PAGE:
The National Health Surveillance Agency (Anvisa) authorized that clinical trials of a vaccine against Covid-19 – CoVLP – made from wild tobacco (Nicotiana benthamiana) be carried out in Brazil. The immunizer is developed by Canadian biopharmaceutical Medicago R&D Inc in partnership with the British GlaxoSmithKline (GSK).
Researcher working on a plant-based immunizer.Source: Medicago / Disclosure.
The vaccine is in stages 1 and 2 in progress in Canada and the United States. Brazil will participate in phase 3, with 3,500 people. In all, the last phase of the study will count on 30 thousand volunteers in countries in America and Europe. The immunizer has already shown promising results in a phase 1 clinical study published on May 18 in the scientific journal Nature Medicine: it provoked a robust immune response in the test done with 180 volunteers.
Phase 3 of the study will evaluate the safety, efficacy and immunogenicity of the vaccine in adults aged 18 and over, using a randomized, blinded, placebo-controlled trial. If the positive results are confirmed, the vaccine could join the other international immunization efforts to combat the pandemic. Once approved, the vaccine should be applied in two doses, with an interval of 21 days.
As explained to the magazine Época the biotechnologist Larissa Brussa, doctor in genetics and molecular biology and a member of the Analysis Network Covid-19, the technology of the new vaccine uses the plant Nicotiana benthamiana – experimental host most used in plant virology, due to the large number of viruses that can successfully infect it.
The vaccine also uses the bacteria Agrobacterium Tumefaciens, which acts as a viral vector. It is she who inserts the sequence of DNA fragments from the SARS-Cov-2 virus into the medium, taking the information to produce protein S (Spike) in a host cell (in this case, the plant cell). Then, the plants are submerged in a solution containing the vector. This vector enters the leaf cells – in a vacuum application – and starts to integrate with its genetic material.
The plants then act for six days as a factory, producing VLPs – nanostructures that mimic the virus, but without containing its genome. Then, the plants are harvested for the extraction of the VLPs and the material for the production of the vaccine is isolated. Finally, the VLPs are purified and the necessary material is obtained for the production of the immunizer. “The plants are not genetically modified. The natural cellular processes of plants produce VLPs ”, stressed the researcher.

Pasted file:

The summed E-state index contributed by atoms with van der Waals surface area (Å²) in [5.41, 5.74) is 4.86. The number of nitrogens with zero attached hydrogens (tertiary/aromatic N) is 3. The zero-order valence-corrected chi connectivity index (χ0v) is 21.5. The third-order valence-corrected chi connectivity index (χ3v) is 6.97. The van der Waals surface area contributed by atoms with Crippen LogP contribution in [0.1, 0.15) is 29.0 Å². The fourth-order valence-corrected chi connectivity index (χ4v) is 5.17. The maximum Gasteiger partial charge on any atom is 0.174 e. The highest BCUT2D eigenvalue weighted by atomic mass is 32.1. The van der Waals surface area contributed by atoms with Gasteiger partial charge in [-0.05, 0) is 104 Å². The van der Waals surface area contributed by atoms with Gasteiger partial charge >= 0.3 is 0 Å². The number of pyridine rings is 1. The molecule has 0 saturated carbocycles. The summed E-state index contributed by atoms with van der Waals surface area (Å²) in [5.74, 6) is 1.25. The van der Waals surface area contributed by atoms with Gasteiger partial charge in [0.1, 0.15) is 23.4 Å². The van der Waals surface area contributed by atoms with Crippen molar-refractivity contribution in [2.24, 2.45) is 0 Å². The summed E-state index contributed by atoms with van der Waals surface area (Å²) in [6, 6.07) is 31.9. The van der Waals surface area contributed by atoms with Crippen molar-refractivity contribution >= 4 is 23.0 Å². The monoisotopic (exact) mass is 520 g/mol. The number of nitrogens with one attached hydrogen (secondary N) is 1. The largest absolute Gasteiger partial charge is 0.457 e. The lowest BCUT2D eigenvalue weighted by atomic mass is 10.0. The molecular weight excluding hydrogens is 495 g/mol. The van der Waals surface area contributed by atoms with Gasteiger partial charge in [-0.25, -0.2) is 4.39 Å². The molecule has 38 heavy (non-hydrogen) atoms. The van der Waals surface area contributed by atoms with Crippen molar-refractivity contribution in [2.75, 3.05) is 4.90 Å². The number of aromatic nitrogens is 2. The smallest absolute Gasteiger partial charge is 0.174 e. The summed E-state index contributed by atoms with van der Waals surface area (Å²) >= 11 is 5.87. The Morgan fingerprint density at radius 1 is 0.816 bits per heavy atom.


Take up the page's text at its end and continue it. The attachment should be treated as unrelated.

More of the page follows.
Vaccine needs adjuvant
During phase 1 tests in a group of 180 volunteers aged between 18 and 55 years, the second dose was applied alone or with an adjuvant (AS03 or CpG1018), chosen at random to assess which one would bring the best result.
“The adjuvant is a molecule that will stimulate the immune system to act more powerfully at the vaccination site. It will amplify the patient’s immune response, ”explained biomedical doctor Mellanie Fontes-Dutra, a doctor in neuroscience and one of the scientific disseminators of Rede Análise Covid-19, also in an interview with Época.
The researchers realized that without the use of the adjuvant, the CoVLP vaccine produced a modest immune response. Evaluating the data of patients who received the immunizer with one of the adjuvants, the response was significantly greater. “Participants who received CoVLP with AS03 produced neutralizing antibodies at a level 10 times higher than those seen in patients recovering from covid-19,” the researchers said.
One of CoVLP’s differentials, according to Fontes-Dutra, is the new technology used in the vaccine, which, in theory, has a lower cost than the existing options on the market. “It is something very promising because it is faster, more versatile and facilitates large-scale global production in a short period of time,” said the biomedical.
Medicago has been researching plants as bioreactors since 2014. They have already used the Nicotiana benthamiana in the production of a common flu vaccine – with the virus influenza.